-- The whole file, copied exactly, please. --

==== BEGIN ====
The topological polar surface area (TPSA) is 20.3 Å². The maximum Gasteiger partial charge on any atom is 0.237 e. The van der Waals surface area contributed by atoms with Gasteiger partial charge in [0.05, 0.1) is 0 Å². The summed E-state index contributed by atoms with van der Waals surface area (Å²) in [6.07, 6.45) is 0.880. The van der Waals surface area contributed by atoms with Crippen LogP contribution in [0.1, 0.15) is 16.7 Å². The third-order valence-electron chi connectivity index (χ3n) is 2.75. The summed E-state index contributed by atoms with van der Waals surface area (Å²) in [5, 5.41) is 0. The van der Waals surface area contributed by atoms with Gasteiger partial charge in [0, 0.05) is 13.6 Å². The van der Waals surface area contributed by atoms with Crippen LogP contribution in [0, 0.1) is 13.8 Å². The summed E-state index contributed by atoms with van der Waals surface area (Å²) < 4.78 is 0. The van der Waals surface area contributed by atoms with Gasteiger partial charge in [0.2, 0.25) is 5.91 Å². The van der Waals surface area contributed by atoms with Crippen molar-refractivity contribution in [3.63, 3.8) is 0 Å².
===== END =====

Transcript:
The topological polar surface area (TPSA) is 20.3 Å². The maximum Gasteiger partial charge on any atom is 0.237 e. The van der Waals surface area contributed by atoms with Gasteiger partial charge in [0.05, 0.1) is 0 Å². The summed E-state index contributed by atoms with van der Waals surface area (Å²) in [6.07, 6.45) is 0.880. The van der Waals surface area contributed by atoms with Crippen LogP contribution in [0.1, 0.15) is 16.7 Å². The third-order valence-electron chi connectivity index (χ3n) is 2.75. The summed E-state index contributed by atoms with van der Waals surface area (Å²) in [5, 5.41) is 0. The van der Waals surface area contributed by atoms with Gasteiger partial charge in [0, 0.05) is 13.6 Å². The van der Waals surface area contributed by atoms with Crippen LogP contribution in [0, 0.1) is 13.8 Å². The summed E-state index contributed by atoms with van der Waals surface area (Å²) < 4.78 is 0. The van der Waals surface area contributed by atoms with Gasteiger partial charge in [0.2, 0.25) is 5.91 Å². The van der Waals surface area contributed by atoms with Crippen molar-refractivity contribution in [3.63, 3.8) is 0 Å².